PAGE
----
quote:
....acquired by Compaq in 1998 and merged with Hewlett-Packard in 2002.


That explains why it turned into a mess.


RE: A Shame
By marvdmartian on 7/3/2013 8:12:46 AM , Rating: 3
I used them more for their translation page than for their search engine. Google's translation page is okay, but Alta Vista's "Babel Fish" was my first love! LOL

For search engines, I wish we had HotBot back. Man, that one took a MAJOR dive, once they were bought out by Lycos!


hmm
By Iketh on 7/2/2013 12:34:52 PM , Rating: 2
Maybe they just had too many syllables in the name.

On a side note, I clicked on this article not because I recognized AltaVista, but because I cherish reading about failed companies. What's wrong with me?




RE: hmm
By Mitch101 on 7/2/2013 12:55:52 PM , Rating: 2
Digital Equipment Corporation would be a bigger story they had a lot going for them but seemed to fail in execution or bringing innovation to market. Need to look up thier rise and fall.


RE: hmm
By Ammohunt on 7/2/2013 2:21:11 PM , Rating: 2
No need to just follow RIM


RE: hmm
By Argon18 on 7/2/2013 3:13:27 PM , Rating: 2
DEC certainly did not fail in execution or in bringing innovation to market. They had the fastest CPU in the world. At the time, the best x86 chip from intel was the 32 bit Pentium Pro @ 200 Mhz. DEC was selling the Alpha @ 500 Mhz, and fully 64-bit. No competition!!

DEC was best in class, leading-edge technology right up until 1998 when Compaq bought them out. That's when DEC's tech started getting shelved, and product innovation suffered. Then when HP bought Compaq in 2001, that was the final nail in the coffin.

The EVA SAN product line (mid-level enterprise SAN storage) is the only legacy DEC product line that HP still develops and sells.


RE: hmm
By ilt24 on 7/2/2013 4:01:38 PM , Rating: 2
quote:
The EVA SAN product line (mid-level enterprise SAN storage) is the only legacy DEC product line that HP still develops and sells.


I think the EVA line is near it's end as HP is now pushing EVA customers to move their 3PAR solutions.


RE: hmm
By Hector2 on 7/3/2013 10:39:11 AM , Rating: 2
The Alpha was not x86 compatible and, though the Alpha was the acknowledged better architecture and performance leader, sales were disappointing and it and DEC died off


RE: hmm
By Hector2 on 7/3/2013 10:31:00 AM , Rating: 2
I worked for DEC in the '80s and '90s. They made a ton of money in minicomputers and kept about $5B cash in the bank during their heyday. Biggest computer company behind IBM. They tried to break into the mainframe business (VAX9000) but at $1M each became too expensive when compared to the fast emerging workstations, including their own Alpha. At the low-end, they made a PC that was compatible with their own VAX line but not x86. They died as they were squeezed in the middle and replaced by x86 PCs and workstations.


RIP :(
By mead drinker on 7/2/2013 12:49:30 PM , Rating: 3
This takes me back to adolescence... AltaVista was there in 7th grade, along with webcrawler, lycos, yahoo, and AOL search. They are all defunct now or worse derelict.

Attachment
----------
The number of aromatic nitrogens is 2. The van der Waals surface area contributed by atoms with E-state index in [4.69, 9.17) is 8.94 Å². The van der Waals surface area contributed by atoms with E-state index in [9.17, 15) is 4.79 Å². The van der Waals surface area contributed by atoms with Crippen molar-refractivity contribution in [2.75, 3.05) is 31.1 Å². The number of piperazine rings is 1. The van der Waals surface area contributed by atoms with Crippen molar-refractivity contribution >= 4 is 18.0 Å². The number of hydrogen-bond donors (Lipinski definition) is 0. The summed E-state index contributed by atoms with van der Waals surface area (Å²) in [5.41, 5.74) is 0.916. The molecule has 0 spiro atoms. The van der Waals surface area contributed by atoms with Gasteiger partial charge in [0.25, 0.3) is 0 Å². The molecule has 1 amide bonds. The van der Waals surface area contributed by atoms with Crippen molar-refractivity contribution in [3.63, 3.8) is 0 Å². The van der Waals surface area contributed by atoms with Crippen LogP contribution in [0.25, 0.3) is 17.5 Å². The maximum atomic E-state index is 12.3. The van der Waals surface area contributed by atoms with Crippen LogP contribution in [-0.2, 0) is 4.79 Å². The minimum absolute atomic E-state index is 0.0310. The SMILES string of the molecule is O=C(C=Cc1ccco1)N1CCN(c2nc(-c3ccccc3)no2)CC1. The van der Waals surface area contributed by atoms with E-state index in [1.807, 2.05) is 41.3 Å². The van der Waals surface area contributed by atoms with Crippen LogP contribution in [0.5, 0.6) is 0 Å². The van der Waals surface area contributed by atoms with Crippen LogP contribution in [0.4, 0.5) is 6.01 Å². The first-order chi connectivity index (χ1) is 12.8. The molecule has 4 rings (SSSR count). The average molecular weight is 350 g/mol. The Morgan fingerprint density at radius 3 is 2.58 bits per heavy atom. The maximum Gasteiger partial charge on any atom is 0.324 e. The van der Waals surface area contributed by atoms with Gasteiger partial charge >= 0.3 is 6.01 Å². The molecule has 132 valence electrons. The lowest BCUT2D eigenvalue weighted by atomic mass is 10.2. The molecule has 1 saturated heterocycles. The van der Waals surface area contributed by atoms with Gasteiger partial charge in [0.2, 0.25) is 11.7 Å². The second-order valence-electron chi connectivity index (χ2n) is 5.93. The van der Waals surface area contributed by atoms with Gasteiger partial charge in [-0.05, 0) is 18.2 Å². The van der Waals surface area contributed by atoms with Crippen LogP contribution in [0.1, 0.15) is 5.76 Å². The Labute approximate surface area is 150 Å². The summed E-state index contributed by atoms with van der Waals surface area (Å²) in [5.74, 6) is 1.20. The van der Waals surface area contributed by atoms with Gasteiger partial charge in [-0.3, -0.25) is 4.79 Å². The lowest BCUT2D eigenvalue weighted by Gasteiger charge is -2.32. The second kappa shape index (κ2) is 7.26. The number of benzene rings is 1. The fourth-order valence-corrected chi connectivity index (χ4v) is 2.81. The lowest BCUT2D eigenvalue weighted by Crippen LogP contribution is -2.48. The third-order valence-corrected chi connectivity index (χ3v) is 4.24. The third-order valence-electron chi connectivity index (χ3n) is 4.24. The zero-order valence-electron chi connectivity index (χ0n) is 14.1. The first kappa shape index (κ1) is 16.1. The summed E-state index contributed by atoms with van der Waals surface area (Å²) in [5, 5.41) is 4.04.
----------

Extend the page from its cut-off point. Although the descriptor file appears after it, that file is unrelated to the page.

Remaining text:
Thank you AltaVista for being my alternative search engine when the Miami Dade Public School system did not allow direct input of your URL, and I would search "AltaVista" in yahoo, only to click a link and arrive at your doorstep. You were my portal of knowledge. You taught me so much at that formative age.




RE: RIP :(
By Motoman on 7/2/2013 1:11:43 PM , Rating: 2
Nah, I use Webcrawler as my default still. I like the fact that it combines search engine results, and has a very simple clean interface. And to rebel against Google. Although Google is in there. But still.


RE: RIP :(
By MadMan007 on 7/2/2013 3:02:36 PM , Rating: 2
You forgot geocities.


RE: RIP :(
By DukeN on 7/2/2013 3:12:46 PM , Rating: 2
Ah, good ol DogPile


What killed AltaVista for me was...
By RealTheXev on 7/2/2013 2:12:23 PM , Rating: 2
The thing that killed AltaVista for me was when they decided to charge money to have your website listed. After that, google.yahoo.com quickly became my number one search choice.

After yahoo.com became the garbage clutter mess it is today instead of just a search portal, I said in an IRC channel one day "Man, I wish I could use yahoo like the old days, just a search box."

google.com was the answer posted. Been using it since.




By Argon18 on 7/2/2013 3:19:34 PM , Rating: 1
Huh? Guess you aren't aware that business pay Google to rank them highly in the search results...


The best translator
By Crazylocha on 7/2/2013 2:08:29 PM , Rating: 2
Babelfish!!!

Those were the fun times trying to understand the translations!




Yahoo vs. Yaaho
By Akerans on 7/2/2013 3:24:54 PM , Rating: 2
quote:
... purchased by Yahoo in 2003. Aside from failed IPOs and a mess of different owners, AltaVista just couldn't innovate enough to keep up with Google or Yahoo .


So, it couldn't keep up with itself?




At this point...
By Wolfpup on 7/2/2013 4:09:33 PM , Rating: 2
It looks like Altavista is just Yahoo which is basically Bing? Sooooo.... yeah, it's sad, but I guess shutting it down or not is really about as meaningful as switching your bookmarks to Yahoo.




It was still alive?
By Spookster on 7/2/2013 7:14:08 PM , Rating: 2
I thought it died decades ago. Besides "I need to Alta Vista that" just doesn't roll off the tongue quite like "I need to Google that.




old times
By chromal on 7/2/2013 10:40:44 PM , Rating: 2
Ahhh, DEC AltaVista. It provided a nice alternative to lycos.cs.cmu.edu, and I used it often, for a while, in the 1990s. I got lots of amusement out of Babblefish, too.




R.I.P., Babelfish
By jihadjoe on 7/3/2013 11:07:10 AM , Rating: 2
You will be missed.

Altavista might not have innovated enough in terms of search, but babelfish was absolutely ahead of its time.